The survey data stated that 80 percent of Americans that plan to watch the Super Bowl would like to see the United States change its stance on sports betting laws. Sixty-six percent of the total surveyed group stated that they believe it should be up to individual states to legalize sports betting.
The Mellman Group conducted the research study at the request of the AGA. The AGA is doing its best to lobby the federal government to allow states to make their own decisions on sports betting. Currently, there are only four states that are exempt from U.S. federal anti-gambling laws, and only Nevada offers the full scope of sports betting options that gamblers in most parts of the globe are accustomed to.
Furthermore, most Super Bowl viewers believe that regulated sports wagering would actually benefit consumers and the integrity of games – an opinion in sharp contrast to what most anti-gaming advocates would suggest the public believes.
The American Gaming Association has begun tweeting ads targeting the consumer desire for change:
— American Gaming Assn (@AmerGamingAssn) February 3, 2016
In 1992, the Professional and Amateur Sports Protection Act (PASPA) was passed, barring sports betting in all but four states. The states exempt from the restrictions are Delaware, Nevada, Montana, and Oregon.
Geoff Freeman, CEO of the AGA, spoke about why the U.S needs legally regulated sports betting in a press release:
“America’s passion for football is rivaled only by its enthusiasm for sports betting. Fans believe regulated sports betting enhances the game experience, deepens their engagement with their favorite athletes and teams and protects the integrity of games.”
Problems that illegal sports betting can cause
The American Gaming Association estimates that over $4.1 billion in illegal wagers will be placed on Super Bowl 50, set to kick off on Sunday. The estimation for what the sportsbooks could generate legally is terribly grim by comparison.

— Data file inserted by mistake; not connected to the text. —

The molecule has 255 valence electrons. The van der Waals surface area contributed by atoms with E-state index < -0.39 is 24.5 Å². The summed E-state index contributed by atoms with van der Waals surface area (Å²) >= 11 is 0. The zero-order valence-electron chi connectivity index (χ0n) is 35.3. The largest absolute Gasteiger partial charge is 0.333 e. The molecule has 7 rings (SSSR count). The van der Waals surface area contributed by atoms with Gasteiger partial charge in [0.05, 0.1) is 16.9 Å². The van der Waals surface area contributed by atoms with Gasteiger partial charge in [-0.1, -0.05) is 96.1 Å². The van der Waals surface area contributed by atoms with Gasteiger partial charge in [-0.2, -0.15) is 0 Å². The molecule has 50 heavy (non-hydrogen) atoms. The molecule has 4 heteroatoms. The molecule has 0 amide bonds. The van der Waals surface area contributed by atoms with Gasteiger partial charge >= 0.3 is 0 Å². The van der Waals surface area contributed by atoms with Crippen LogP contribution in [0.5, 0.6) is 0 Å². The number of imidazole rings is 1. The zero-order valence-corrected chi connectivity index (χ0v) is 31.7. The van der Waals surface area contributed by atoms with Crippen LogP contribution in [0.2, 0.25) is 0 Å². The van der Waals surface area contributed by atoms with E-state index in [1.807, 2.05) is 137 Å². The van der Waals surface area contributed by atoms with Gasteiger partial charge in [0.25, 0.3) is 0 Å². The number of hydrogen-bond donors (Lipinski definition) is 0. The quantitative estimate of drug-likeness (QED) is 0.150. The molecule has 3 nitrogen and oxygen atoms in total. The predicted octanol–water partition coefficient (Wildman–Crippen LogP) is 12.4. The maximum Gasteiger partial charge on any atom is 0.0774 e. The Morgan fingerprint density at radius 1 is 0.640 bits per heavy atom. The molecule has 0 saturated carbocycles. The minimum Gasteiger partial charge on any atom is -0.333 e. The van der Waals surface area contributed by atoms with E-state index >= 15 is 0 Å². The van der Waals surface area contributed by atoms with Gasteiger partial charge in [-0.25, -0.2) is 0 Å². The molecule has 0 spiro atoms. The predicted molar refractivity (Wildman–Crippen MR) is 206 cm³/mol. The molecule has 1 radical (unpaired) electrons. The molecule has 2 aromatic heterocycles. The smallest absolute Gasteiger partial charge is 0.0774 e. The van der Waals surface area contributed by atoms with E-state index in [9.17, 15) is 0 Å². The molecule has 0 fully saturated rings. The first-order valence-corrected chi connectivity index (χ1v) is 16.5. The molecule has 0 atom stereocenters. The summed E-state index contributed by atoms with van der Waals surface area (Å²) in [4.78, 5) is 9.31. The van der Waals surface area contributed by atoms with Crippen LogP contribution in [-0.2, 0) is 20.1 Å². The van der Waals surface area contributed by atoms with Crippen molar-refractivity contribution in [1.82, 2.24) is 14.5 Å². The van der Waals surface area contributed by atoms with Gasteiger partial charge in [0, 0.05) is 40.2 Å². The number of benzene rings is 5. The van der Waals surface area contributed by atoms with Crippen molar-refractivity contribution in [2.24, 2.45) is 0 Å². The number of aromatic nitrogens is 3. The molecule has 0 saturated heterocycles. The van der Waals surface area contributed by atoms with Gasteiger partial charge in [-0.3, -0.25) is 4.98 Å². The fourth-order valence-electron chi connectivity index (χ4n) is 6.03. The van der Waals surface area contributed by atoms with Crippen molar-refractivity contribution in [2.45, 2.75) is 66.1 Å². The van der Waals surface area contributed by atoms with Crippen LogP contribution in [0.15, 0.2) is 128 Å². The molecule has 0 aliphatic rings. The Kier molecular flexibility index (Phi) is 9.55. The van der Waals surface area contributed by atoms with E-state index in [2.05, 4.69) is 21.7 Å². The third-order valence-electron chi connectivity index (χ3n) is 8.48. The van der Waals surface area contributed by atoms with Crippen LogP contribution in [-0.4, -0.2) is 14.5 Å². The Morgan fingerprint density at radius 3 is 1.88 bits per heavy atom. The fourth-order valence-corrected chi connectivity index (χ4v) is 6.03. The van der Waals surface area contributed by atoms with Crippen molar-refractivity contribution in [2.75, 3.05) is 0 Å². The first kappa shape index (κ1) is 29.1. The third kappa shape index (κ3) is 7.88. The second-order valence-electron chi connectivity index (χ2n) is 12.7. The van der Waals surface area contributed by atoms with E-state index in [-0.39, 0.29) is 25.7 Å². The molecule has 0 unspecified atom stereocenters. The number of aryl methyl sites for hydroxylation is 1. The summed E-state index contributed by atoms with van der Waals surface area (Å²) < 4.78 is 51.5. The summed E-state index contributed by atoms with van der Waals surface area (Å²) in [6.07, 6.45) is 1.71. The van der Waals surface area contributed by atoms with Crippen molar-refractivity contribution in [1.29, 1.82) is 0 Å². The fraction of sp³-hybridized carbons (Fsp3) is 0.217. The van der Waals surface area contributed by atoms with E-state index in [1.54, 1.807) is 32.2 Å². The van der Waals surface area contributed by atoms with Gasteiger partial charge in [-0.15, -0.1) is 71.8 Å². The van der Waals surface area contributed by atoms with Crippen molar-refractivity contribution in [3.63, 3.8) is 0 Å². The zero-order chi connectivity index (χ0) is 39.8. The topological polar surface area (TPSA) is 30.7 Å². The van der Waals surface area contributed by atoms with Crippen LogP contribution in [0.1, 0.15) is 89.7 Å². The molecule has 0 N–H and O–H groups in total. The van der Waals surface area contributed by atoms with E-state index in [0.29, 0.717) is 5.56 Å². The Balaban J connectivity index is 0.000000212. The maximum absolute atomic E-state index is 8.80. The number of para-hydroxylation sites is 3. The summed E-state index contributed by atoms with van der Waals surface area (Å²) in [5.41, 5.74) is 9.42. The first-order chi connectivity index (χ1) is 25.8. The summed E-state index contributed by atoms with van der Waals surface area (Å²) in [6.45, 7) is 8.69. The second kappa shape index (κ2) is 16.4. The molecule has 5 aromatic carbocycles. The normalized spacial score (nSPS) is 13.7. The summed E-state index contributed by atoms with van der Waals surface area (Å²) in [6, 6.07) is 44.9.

The AGA believes that about $100 million in wagers will be placed on the game legally in Las Vegas this year. Last year, Nevada sportsbooks saw $115.98 million in action on Super Bowl 49.
Alongside the huge flow of untaxed cash comes an increased opportunity for crime and problem gambling.
Strange Super Bowl props
Every year, some sports fans take their Super Bowl betting to the next level with prop bets. Not only are lines offered on every second of the game, but there are also lines for when and if Peyton Manning will shed tears.
Here are some of the most ridiculous bets we could find at a few of our favorite sportsbooks.
Super Bowl 50 novelty bets available at Ladbrokes:
- First Coldplay Song?
- Adventure of a Lifetime 9/4
- Sky Full of Stars 9/2
- Clocks 9/2
- Viva La Vida 5/1
- Wardrobe malfunction in half time show?
- Yes 25/1
- Length of U.S. National Anthem?
- Over 132.5 5/6
- Under 132.5 5/6
- Will Left Shark appear on stage in half time show?
- Yes 16/1
- Blackout during the Super Bowl?
- Yes 10/1
Novelty wagers at Bet365 are a bit sparse, but plenty of other bets are available that you won’t find on any other game all year:
- Who will win the coin toss?
- CAR Panthers 1.83
- DEN Broncos 1.83
- Longest pass completion
- Cam Newton – Over 38.5 / 1.80 Under 38.5 / 1.86
- Peyton Manning – Over 36.5 / 1.76 Under 36.5 / 1.90
- Who will score in the 1st quarter?
- CAR Panthers – Yes 1.44 No 2.62
- DEN Broncos – Yes 1.90 No 1.80
- Total Sacks
- Over 5.5 / 2.10
- Under 5.5 / 1.66